The employment outlook in the semiconductor industry, where Mr. Wedel worked, looks "bleak heading into 2020, and the president should have known that,"  the Fact Checker writes.  The president earned his Pinocchio "for suggesting that demand remains high for engineers in high-tech industries.  He can't gloss over this area of unemployment."

Failure to maintain equipment properly has apparently resulted in another academic lab safety incident, but one that, fortunately, caused no injuries, reports Jyllian Kemsley at Chemical & Engineering News. On 23 January, undergraduates in a physical chemistry class at the University of California, Davis, were working with a piece of equipment called a bomb calorimeter when it exploded. (Despite its name, that is not supposed to happen.) The lid of the metal instrument was "forcibly propelled upward" until it hit the ceiling and other metal fragments and pieces of a mercury thermometer were sprayed into the room, according to a report on the event by a university chemical hygiene officer.

Entitled "Lesson Learned, UC Davis Chemistry Event, Oxygen Bomb Calorimeter Failure," the report attributes the explosion most probably to the failure of a valve seat within the calorimeter. The manufacturer, the report states, "recommends that all O-rings and valve seats be replaced annually or after 5000 firings....With proper maintenance, these particular calorimeters can operate safely and accurately for decades." The machine's serial number "indicates that it was manufactured in 1985," but "there are no records of routine maintenance" of the device however.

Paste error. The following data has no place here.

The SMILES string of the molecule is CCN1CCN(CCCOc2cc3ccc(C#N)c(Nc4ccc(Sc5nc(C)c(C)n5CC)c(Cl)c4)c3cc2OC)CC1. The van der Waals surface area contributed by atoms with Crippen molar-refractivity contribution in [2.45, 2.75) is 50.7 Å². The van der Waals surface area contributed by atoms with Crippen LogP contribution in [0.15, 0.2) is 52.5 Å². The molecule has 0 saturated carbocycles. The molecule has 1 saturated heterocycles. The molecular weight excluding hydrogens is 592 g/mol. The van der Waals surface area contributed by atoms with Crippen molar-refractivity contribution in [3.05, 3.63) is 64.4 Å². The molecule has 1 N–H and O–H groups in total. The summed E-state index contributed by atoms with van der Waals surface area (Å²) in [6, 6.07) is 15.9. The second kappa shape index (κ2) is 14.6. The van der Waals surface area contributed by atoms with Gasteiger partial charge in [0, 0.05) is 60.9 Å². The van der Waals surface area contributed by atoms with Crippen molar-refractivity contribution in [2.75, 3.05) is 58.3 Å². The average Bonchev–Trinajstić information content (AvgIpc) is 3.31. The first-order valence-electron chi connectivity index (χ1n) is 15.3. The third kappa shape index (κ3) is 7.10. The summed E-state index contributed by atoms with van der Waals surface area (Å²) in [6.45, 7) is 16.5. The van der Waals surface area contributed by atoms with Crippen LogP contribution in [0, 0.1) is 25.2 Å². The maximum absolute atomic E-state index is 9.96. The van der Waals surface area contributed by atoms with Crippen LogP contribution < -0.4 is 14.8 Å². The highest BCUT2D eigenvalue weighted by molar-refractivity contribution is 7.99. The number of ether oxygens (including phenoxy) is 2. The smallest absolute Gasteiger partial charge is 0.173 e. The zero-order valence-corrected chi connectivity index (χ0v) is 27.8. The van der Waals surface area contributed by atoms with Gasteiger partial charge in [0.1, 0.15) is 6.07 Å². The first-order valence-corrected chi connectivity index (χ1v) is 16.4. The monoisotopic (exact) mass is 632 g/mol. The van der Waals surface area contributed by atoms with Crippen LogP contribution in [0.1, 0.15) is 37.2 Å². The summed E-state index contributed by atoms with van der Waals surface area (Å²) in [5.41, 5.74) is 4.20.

A 1985 manufacture date does make the calorimeter 23 years younger than the lathe that killed undergraduate physics student Michele Dufault at Yale University in April 2011, which had also apparently gone decades without servicing. Of course it's possible, perhaps even likely, that the O-rings and valve seats may have been replaced at some point during the now-defunct calorimeter's 27-year life. The lack of records, however, makes a proper maintenance schedule highly unlikely.